BOULDER, Colo. (AP) — Nearly three years before a gunman walked into a crowded supermarket with an AR-15 style weapon and killed 10 people, the city of Boulder banned assault weapons in hopes of preventing a mass shooting.
However, just 10 days before Monday’s rampage, the measure was blocked in court after a lawsuit backed by the National Rifle Association.
The ruling came under a Colorado law that bars local officials from making their own gun laws. More than 40 states have similar preemption measures.
Supporters say these measures keep gun laws consistent, but critics say they stymie officials trying to make communities safer.
As for the shooting at the Colorado King Soopers, investigators determined the suspect, 21-year-old Ahmad Al Aliwi Alissa, bought a Ruger AR-556 pistol on March 16, according to an affidavit. That’s six days before the shooting and four days after the city of Boulder’s assault weapons ban was blocked in court.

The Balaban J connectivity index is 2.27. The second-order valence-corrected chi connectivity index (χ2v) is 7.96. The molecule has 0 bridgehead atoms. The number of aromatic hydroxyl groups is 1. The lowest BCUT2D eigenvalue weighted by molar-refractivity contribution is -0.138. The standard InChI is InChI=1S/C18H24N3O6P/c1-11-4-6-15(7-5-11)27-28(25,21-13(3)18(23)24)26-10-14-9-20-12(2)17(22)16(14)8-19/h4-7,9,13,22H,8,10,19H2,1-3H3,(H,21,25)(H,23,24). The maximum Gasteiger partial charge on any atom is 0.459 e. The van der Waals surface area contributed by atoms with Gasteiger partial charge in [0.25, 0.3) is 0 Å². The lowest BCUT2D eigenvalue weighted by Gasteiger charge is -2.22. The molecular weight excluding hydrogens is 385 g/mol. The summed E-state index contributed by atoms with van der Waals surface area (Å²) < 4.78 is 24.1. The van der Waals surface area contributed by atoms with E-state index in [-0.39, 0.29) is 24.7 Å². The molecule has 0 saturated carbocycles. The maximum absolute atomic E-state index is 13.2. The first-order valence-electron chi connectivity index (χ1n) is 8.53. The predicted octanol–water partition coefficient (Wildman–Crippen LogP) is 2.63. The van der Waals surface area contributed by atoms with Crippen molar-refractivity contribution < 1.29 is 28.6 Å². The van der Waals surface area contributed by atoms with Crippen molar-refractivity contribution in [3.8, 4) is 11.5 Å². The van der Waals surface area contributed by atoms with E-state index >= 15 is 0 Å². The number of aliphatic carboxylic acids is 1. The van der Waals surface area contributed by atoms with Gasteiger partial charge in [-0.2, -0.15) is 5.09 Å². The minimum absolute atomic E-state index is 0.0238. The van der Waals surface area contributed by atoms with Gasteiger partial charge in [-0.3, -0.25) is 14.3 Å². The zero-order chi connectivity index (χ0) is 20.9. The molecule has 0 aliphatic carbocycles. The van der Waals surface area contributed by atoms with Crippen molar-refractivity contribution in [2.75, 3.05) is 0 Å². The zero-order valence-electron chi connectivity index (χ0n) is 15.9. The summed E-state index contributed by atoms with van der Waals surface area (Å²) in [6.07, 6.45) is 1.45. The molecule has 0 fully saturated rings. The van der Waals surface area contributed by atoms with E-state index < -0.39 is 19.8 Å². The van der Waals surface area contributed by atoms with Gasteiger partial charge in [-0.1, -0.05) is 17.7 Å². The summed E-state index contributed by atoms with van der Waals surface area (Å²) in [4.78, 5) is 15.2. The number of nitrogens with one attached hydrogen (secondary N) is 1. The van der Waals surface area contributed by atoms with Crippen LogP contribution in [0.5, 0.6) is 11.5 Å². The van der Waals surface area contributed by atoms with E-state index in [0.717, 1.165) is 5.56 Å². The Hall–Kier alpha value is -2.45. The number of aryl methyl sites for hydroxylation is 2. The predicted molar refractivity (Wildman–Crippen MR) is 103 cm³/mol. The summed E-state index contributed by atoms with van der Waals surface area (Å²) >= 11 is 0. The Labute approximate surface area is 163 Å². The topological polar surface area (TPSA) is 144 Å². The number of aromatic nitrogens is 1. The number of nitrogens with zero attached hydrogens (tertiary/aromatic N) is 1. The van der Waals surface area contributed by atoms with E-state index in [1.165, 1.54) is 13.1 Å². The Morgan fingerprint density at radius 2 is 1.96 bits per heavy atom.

When Alissa was taken into custody shortly before 3:28 p.m. MT, the affidavit says the suspect had put down his gear inside the store, which included a tactical vest, a rifle described as a “possible AR-15,” a semiautomatic handgun, a pair of jeans and a long-sleeve shirt.
The Denver Post reports that Alissa’s Ruger would’ve been illegal under the city’s now-void assault weapon ban, though it’s not yet clear whether the firearm is the rifle or handgun that police say Alissa put down in the store. The Ruger AR-556 is not technically a rifle, but many of its features are designed to echo a rifle’s setup, the newspaper reports.
Regardless of the gun, Alissa is now facing 10 counts of murder for allegedly killing the 10 victims at the store, as well as one count of attempted first-degree murder.
The ages of the victims range from 20 to 65 and include two King Soopers workers, a Boulder police officer, and seven others.